Chris Washburn Rumors

After Stern took over as commissioner in 1984, other players permanently banned over the next decade included John Drew, Roy Tarpley and Richard Dumas. Players barred but later reinstated included Lewis Lloyd, Mitchell Wiggins, Duane Washington and Stanley Roberts. Years later, when the drug program was different, Chris Andersen was banned in 2006 and reinstated in 2008. Players always have been able to apply for reinstatement after two years, when they would need to prove having been rehabilitated. Washburn was unsuccessful in his attempt to be reinstated, while Richardson said he opted to remain overseas after he had been reinstated in 1988. “It’s a great story,” Washburn said of the relationship Richardson eventually developed with Stern. “I understand what Micheal Ray did (with drug use). I walked the same road as him.”
Chris Washburn doesn’t have to go far to be reminded of the dark days when he was a 6-foot-11 addict wandering the streets of his hometown looking for drugs. As Washburn sits in the shade behind his recently opened restaurant on the fringes of downtown Hickory, he is able to briefly flash the gap-toothed grin that was so familiar to fans of Atlantic Coast Conference and N.C. State University basketball 25 years ago. “I would sit right here and do my drugs,” says Washburn. “This was a good spot for it.”
Washburn, 45, says he is drug free now; has been for 12 years. This time, he says, his focus is on running a business and helping his community. That starts at the restaurant he opened in January with co-owner and girlfriend Monique Richardson. Prices are reasonable – mostly under $5 – for the wings, fried chicken and other items. And customers who are unable to pay can work for their meals. “If somebody doesn’t have a job, I can’t turn him away,” says Washburn. “There’s work to do around here – sweeping the parking lot, dumping trash… “A man doesn’t always want a handout. He wants to work for what he can get.”
After failing a third drug test in 1989, he was banned from the NBA. He had played 72 games over two seasons for the Warriors and Atlanta Hawks, averaging 3.1 points and 2.4 rebounds. Washburn would play for a few years in the Continental Basketball Association and the U.S. Basketball League. He also played overseas in Argentina, Puerto Rico, Greece, Spain, Switzerland and Colombia. “The drugs were really good in Colombia,” he says.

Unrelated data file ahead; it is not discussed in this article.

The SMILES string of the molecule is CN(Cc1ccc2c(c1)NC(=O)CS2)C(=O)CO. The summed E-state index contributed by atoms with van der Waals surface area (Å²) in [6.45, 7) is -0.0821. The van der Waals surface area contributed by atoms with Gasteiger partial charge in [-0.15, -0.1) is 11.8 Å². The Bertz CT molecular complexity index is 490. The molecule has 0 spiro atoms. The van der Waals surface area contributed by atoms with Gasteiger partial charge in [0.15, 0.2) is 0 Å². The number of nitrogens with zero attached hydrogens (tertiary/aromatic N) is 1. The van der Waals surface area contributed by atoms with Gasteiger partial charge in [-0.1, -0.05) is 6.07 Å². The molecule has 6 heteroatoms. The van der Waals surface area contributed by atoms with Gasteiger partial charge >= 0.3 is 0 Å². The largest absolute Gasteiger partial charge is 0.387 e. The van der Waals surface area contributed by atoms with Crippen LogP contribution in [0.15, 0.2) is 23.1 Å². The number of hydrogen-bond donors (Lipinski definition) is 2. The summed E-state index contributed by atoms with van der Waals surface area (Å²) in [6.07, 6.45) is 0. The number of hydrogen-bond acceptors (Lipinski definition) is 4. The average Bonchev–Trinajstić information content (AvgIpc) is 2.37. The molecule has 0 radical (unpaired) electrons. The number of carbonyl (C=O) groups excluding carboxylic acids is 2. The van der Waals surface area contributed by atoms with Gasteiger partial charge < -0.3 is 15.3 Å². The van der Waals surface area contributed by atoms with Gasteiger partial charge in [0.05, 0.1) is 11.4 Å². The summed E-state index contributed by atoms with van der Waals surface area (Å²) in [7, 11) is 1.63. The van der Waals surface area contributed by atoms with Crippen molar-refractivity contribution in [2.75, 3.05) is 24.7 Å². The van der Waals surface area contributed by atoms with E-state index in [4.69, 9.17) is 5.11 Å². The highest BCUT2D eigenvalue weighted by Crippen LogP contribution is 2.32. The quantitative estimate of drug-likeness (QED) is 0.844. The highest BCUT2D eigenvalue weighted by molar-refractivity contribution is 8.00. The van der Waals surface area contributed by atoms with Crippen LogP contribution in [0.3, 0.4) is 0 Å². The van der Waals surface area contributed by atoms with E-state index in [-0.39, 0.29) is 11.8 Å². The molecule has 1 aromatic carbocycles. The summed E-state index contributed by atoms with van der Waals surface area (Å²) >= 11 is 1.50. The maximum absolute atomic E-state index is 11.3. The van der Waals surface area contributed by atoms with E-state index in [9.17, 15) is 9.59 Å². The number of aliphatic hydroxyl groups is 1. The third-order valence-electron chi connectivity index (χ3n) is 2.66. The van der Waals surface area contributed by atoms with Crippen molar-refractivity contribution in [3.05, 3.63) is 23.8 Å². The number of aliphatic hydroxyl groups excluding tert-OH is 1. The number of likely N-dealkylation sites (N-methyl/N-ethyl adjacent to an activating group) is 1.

When his playing days ended, Washburn landed in Houston, most of the $1.25 million he earned in the NBA gone. Destitute, he says he ate out of trash cans and slept in abandoned buildings and crack houses. He spent time in jail on drug charges. Washburn returned to Hickory for two or three years in the 1990s. He needed money to supply his habit. “My dad’s last visions of me were of a (6-foot-11) dope fiend sliding along the floor stealing money from his wallet,” Washburn says. “My mom kept her purse locked up in a filing cabinet at church.” Washburn returned to Houston, where he lived on the streets. He remembers a man sitting next to him being shot point-blank by a drug dealer. “I saw people get killed all the time,” he says.
His motivation came when his father died in 2000. “I started thinking that I was the only person that my mom has now,” says Washburn. “I had all the book knowledge, but I didn’t want to apply it before,” Washburn says. “I’m on a program of ‘self.’ I don’t go to meetings. I don’t read big books. I still go to bars and hang out other places with friends and maybe I see them using drugs. “But I don’t have that taste in my mouth anymore.” As Washburn weaned himself off drugs, he moved to Dallas and began working in collections for mortgage companies. He met Richardson in 2009. Last year, they moved to Hickory to be closer to his mother.